The travel chaos continues for an eighth consecutive day Friday, with more than 1,600 U.S. cancellations as of 8:30 p.m. ET. The airlines have been grappling with the one-two punch of bad winter weather and a surge in crew COVID cases that have left them short-staffed, and forced airlines to cancel nearly 10,000 flights since Christmas Eve.
Now the Federal Aviation Administration is warning of staffing issues of its own, such as sick air traffic controllers. In addition, the FAA warned on Thursday that weather, holiday traffic and COVID-19 "are likely to result in some travel delays in the coming days."
"Like the rest of the U.S. population, an increased number of FAA employees have tested positive for COVID-19," the FAA said in a statement. "To maintain safety, traffic volume at some facilities could be reduced, which might result in delays during busy periods."
The travel turbulence couldn't have come at a worse time as millions of Americans travel during what could be the busiest travel period since the start of the pandemic. Roughly 8.5 million fliers are expected to pass through U.S. airports from now until Jan.3, according to estimates from the Transportation Security Administration.
Seattle-Tacoma International Airport has been hit particularly hard this week -- holding the No. 1 spot for the most cancellations in the world for three days in a row. Denver International took its place on Friday morning, topping the list with more than 250 cancellations.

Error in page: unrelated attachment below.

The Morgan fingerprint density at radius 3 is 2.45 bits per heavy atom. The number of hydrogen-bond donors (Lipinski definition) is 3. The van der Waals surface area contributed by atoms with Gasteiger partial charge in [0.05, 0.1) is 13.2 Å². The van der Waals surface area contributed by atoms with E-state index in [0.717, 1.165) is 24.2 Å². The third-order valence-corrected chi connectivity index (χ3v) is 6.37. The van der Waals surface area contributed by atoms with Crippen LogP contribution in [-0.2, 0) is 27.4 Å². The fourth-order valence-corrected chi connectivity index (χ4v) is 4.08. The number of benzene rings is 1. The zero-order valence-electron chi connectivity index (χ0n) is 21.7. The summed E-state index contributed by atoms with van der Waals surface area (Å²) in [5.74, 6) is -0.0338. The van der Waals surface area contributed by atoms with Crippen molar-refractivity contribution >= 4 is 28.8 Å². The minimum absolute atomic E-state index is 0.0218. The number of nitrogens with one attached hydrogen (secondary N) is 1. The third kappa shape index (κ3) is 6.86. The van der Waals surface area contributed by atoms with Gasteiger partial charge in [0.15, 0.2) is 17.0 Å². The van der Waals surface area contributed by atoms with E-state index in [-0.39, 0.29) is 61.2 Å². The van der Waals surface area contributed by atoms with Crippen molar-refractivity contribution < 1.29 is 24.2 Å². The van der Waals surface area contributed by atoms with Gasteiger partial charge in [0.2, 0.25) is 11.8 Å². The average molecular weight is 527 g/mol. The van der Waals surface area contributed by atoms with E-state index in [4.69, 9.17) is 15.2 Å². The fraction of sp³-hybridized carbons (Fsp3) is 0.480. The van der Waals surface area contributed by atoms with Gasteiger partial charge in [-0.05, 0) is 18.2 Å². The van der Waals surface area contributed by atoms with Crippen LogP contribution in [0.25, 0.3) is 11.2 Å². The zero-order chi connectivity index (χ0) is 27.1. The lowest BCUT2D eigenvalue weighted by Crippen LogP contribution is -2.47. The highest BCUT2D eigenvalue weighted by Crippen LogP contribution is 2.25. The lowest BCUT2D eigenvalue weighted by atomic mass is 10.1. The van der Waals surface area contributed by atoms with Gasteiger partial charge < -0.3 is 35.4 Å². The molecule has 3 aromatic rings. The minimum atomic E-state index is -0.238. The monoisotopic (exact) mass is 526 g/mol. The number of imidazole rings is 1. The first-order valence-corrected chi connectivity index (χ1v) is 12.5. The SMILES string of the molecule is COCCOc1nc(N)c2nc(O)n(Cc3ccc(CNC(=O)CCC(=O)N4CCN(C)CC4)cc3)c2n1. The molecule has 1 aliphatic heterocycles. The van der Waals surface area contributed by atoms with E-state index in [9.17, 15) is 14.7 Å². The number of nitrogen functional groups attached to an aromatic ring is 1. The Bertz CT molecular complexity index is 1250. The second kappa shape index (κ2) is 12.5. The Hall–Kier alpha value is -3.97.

Carriers are trying to proactively cancel flights to give travelers time to rebook.
JetBlue Airways, which has seen sick calls in some departments up 200-300% more than average, canceled more than 1,200 flights over the next few weeks.
"We expect the number of COVID cases in the northeast -- where most of our crewmembers are based -- to continue to surge for the next week or two," the airline said in a statement. "This means there is a high likelihood of additional cancellations until case counts start to come down."
Delta Air Lines is already planning to cancel 200 to 300 daily flights for the upcoming weekend, citing "increasing winter weather and the omicron variant."
Thousands of travelers who have had to call the airlines to change their flights have been met with long wait times.
Alaska Airlines was reporting hold times of up to 20 hours on Thursday.
Delta and JetBlue are quoting hold times of one hour and 35 minutes and two hours and 16 minutes, respectively.
On Monday, airlines got their first sign of possible relief when the CDC shortened the isolation period for asymptomatic and fully vaccinated individuals who contract COVID-19 from 10 days to five.
United said Friday it would pay pilots triple their salary for picking up extra flights, according to a letter acquired by ABC News. United canceled more than 200 flights on Friday. Spirit Airlines, which had canceled 99 flights as of Friday night, announced it would offer double pay to flight attendants through Jan. 4.
JetBlue CEO Robin Hayes told CNBC Thursday that the new guidelines are definitely going to help, but that "the size of the problem really is just the number of people contracting it."
"Things are likely to get worse before it gets better," he said.
ABC News' Sam Sweeney contributed to this report.